Sometimes I recognize myself in those hardy souls who board watercraft at the beach, because like them, I feel the need for speed.
When I was a young girl, I raced my bike down the steep hill where we lived, and in the wintertime, sled with equal velocity.
I remember the first time I flew on a plane and the adrenaline rush I felt when I hurled through space and ascended into the heavens. “Houston, we have ignition.”
After driving sensible, nondescript, used cars for most of my life, I bought a new blue Crossfire, a sports car with a powerful German engine. My friends and colleagues were amazed with my choice of a muscle car. I told them simply that this was the real me.
While I never break the sound barrier or the posted speed limit, I have no reservations about accelerating from zero to sixty in a heartbeat, then clicking on cruise control. I also enjoy hugging the curves in the road.
Consequently, I identify with my counterparts at Fogland who crave recreational life in the fast lane. They crank up their outboard motors and careen over open waters with a look of sheer delight on their faces. They fly like the wind into the wild blue yonder, hanging onto their sailboats and catamarans for dear life. They windsurf at breakneck speed.
While walking toward the salt marsh, I watched two men in wet suits approach the cove on their jet ski. Carrying equipment to shore, they prepared the chute for parasail waterskiing.
Returning to their jet ski, they sped to the center of the bay, pulling the airborne balloon behind them.
Then, one of the adventurers drove while the other waterskied. Back and forth they zigzagged across the Sakonnet River with the chute mapping their coordinates.
My heart was racing along with theirs.
Sitting on a stone at the shore, I also noticed a herring gull hovering overhead. New England’s most common seagull, the white bird with its silver back and wings floated gracefully, buoyed by its four-feet-ten-inch wingspan, then suddenly it dived headlong through the air and into the water.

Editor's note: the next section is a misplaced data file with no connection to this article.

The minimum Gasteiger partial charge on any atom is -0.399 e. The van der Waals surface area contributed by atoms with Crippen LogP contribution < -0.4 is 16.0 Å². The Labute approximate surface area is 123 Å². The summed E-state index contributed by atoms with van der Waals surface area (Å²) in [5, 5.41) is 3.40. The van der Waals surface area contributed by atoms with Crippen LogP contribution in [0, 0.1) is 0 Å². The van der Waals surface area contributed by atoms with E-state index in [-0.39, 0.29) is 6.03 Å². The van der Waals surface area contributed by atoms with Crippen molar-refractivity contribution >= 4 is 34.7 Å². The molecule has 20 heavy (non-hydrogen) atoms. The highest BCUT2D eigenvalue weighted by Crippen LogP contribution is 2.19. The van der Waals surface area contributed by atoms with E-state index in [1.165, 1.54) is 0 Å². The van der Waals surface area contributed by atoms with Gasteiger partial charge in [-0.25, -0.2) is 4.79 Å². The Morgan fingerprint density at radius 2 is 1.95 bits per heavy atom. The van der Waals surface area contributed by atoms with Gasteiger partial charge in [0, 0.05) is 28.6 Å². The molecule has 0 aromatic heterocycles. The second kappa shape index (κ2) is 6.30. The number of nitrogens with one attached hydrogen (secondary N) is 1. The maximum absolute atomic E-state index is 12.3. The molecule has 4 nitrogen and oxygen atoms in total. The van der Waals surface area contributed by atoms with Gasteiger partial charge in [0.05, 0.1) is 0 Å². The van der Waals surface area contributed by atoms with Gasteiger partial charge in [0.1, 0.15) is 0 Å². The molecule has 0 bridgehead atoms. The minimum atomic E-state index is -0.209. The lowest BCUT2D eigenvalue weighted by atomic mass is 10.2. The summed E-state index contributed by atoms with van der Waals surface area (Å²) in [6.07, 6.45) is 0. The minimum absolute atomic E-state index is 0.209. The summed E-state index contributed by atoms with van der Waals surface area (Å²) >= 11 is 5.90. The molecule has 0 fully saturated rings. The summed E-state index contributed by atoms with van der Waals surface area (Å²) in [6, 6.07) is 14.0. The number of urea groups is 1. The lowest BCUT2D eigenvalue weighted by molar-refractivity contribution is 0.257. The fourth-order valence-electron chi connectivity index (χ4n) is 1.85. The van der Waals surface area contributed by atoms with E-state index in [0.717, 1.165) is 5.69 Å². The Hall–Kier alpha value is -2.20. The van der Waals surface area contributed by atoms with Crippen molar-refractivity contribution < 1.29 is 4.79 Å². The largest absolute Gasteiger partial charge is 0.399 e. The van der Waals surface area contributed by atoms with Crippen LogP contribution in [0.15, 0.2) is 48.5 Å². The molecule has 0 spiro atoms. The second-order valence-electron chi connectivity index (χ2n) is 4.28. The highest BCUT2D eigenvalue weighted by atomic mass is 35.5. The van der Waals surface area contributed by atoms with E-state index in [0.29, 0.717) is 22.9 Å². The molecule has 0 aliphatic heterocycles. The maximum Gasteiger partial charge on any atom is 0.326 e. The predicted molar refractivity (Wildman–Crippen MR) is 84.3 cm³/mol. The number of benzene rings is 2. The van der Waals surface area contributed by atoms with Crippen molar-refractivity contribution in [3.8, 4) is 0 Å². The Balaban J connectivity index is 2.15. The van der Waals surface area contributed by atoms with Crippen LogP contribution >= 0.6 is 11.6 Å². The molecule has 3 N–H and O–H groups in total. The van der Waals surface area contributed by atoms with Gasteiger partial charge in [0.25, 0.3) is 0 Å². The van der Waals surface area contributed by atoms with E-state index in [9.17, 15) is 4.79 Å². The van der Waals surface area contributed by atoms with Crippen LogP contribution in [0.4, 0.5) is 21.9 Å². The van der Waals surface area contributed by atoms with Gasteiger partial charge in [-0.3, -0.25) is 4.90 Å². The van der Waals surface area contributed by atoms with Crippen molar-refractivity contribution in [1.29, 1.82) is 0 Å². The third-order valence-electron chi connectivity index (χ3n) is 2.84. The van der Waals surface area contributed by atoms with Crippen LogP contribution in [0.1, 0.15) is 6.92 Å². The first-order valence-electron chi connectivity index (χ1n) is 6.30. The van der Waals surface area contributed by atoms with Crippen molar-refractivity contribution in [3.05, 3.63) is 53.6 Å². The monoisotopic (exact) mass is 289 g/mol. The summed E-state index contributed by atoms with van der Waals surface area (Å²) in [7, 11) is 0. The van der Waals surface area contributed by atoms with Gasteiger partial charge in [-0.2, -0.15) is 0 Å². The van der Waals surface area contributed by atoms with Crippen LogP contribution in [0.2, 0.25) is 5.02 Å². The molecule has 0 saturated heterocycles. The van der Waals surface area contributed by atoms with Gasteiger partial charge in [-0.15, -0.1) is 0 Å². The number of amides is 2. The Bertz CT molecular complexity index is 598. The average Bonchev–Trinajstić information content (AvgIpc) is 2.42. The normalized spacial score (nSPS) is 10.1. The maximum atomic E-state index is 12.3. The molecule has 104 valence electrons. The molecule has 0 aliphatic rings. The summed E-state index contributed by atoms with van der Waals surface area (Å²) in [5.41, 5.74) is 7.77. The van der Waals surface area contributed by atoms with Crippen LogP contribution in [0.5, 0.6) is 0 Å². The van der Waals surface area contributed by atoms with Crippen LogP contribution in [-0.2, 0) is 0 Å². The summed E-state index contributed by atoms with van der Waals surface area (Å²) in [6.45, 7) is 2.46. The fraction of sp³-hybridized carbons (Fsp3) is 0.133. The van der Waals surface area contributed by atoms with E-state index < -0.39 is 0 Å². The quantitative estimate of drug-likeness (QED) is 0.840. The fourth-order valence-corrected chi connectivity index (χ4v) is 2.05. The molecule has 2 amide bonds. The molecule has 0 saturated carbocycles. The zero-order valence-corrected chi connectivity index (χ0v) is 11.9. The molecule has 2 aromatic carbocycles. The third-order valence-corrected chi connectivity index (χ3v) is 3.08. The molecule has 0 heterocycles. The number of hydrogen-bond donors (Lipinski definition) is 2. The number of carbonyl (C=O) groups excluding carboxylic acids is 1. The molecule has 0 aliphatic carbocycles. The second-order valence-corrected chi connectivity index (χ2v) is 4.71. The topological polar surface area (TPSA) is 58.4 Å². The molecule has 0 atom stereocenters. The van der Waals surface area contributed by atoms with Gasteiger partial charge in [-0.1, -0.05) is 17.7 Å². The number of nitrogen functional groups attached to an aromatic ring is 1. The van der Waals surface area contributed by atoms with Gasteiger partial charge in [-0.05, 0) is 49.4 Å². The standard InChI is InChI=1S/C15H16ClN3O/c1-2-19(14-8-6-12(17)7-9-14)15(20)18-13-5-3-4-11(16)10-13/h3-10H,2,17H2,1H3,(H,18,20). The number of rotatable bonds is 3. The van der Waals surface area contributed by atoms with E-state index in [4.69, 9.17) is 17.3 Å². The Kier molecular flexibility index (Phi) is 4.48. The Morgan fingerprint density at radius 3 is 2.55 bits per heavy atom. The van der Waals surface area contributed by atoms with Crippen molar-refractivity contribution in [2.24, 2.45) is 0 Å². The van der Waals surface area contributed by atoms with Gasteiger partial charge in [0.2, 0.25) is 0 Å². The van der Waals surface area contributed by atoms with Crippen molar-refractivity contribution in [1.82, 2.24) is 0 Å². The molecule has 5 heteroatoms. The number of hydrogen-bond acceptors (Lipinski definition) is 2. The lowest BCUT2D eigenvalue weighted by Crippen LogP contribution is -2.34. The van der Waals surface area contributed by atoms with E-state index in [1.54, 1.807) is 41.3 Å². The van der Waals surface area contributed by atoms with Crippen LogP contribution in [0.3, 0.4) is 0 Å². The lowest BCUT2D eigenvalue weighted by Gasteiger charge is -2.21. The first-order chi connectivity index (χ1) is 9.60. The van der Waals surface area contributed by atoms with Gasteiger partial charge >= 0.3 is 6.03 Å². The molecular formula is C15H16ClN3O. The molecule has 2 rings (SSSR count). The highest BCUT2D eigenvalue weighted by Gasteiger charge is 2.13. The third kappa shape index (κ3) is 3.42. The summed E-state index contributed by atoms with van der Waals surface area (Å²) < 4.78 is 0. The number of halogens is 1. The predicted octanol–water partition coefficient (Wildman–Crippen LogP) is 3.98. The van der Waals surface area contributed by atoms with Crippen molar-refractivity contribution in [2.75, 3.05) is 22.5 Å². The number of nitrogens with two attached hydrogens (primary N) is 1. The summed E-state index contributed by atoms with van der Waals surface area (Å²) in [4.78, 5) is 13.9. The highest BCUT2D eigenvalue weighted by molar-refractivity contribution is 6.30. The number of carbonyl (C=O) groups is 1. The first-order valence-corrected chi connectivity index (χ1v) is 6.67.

It got me thinking.
While I spend time in prayer and meditation barely moving a muscle, I have an alter ego that yearns to propel me out of my comfort zone. And when I acknowledge it, I feel the heart-pumping excitement of the great gift of being alive.
I like the phrase “contemplative in action.” The Rev. James Martin writes in “The Jesuit Guide to Almost Everything: A Spirituality for Real Life” that St. Ignatius, the founder of the Society of Jesus, counseled his followers that they were always to carve out time for prayer but were expected to live active lives as well.
“Most of us lead busy lives with little time for prayer and meditation. But by being aware of the world around us – in the midst of our activity – we can allow a contemplative stance to inform our actions,” writes Father Martin. “Instead of seeing the spiritual life as one that can exist only if it is enclosed by the walls of a monastery, Ignatius asks you to see the world as your monastery.”
The way to jump-start that awareness is to seek God in all things, even when you’re travelling at hyper speed.